Escaping Nazi Germany for a more diverse California

Hilda Fogelson is one of the thousands of children who escaped Nazi-occupied areas through the Kindertransport, a rescue effort to save Jewish children before World War II. Fogelson was 13 at the time.

Before Hitler came into power, she remembers having a “very good life.”

“I went to school until I had to leave,” says Fogelson.

Hilda Fogelson’s school picture. Hilda is second from the right in the back row.

But Kristallnacht, or the “Night of Broken Glass,” changed everything.

On November 9, 1938, a series of violent riots spread through Germany and other occupied areas. Rioters attacked and tried to destroy Jewish homes, businesses, and synagogues.

The day after the destruction, Fogelson’s father took her and her older sister to downtown Berlin so they would remember the day forever.

“All the windows were smashed and it was written in German ‘Jude,’ but means Jew,” Fogelson remembers.

After Kristallnacht, Fogelson’s father realized that it was no longer safe to stay in Germany. He paid to get Fogelson and her two older sisters sent on the Kindertransport to Great Britain, where they lived with their uncle. Fogelson did not know if she would ever see her parents again. Many Kindertransport survivors were the only ones to get out before their families were killed in the Holocaust.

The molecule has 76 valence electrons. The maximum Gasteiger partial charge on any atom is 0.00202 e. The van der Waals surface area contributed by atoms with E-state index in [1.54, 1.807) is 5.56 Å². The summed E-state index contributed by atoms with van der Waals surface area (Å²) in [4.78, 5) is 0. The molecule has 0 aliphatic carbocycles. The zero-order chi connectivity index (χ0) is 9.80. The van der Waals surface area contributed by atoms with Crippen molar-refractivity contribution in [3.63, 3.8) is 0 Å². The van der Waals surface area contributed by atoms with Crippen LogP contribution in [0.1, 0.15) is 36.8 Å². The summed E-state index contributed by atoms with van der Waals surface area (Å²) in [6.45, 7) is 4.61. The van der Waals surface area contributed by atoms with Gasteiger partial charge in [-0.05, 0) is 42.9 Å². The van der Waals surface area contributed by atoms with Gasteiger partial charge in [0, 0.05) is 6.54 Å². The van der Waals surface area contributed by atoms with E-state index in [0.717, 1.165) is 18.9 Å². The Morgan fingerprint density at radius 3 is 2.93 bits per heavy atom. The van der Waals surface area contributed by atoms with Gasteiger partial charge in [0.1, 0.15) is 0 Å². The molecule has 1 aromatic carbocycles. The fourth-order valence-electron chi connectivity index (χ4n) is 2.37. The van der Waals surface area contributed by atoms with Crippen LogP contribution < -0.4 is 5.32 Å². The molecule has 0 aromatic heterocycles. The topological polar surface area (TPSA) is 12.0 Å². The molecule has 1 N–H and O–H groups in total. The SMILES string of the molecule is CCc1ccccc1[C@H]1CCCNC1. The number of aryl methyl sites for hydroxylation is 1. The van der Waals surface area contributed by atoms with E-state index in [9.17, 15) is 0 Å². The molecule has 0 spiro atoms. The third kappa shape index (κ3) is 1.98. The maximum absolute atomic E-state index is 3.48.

Hilda Fogelson points to a picture of herself. She has an photo album full of pictures of her and her family before the rise of the Nazi regime.

For Fogelson, it would be a year before she would reunite with her parents again. They were able to make it out of Germany and into Britain.

The family made the voyage across the Atlantic and landed in Boston, where they took a Greyhound bus across the country to Los Angeles, where they had family.

“My father said, ‘We’re not going to any hotels, we’re just going to keep going. You’re going to sleep on the bus,'” Fogelson says. “I saw the United States, but it was a pretty horrible journey.”

Hilda Fogelson holds up a picture of her father, who served in the German Army during WWI.

Upon arriving at in downtown L.A., Fogelson was immediately struck by the racial diversity.

“I had never really seen a black person before, you know,” she says. “I’m sure they were somewhere in England, but not where we were.”

Fogelson says she’d only been around German and English people until that point.

“It was, you know, something amazing for me to see different people,” she says.

Fogelson’s father ended up selling his favorite photography equipment in order to buy a chicken farm in Van Nuys, so that the family could thrive in Los Angeles.

Fogelson is 90 today, now with her own children and grandchildren. She speaks at local schools and events so that the Kindertransport and her journey to the United States is never forgotten.


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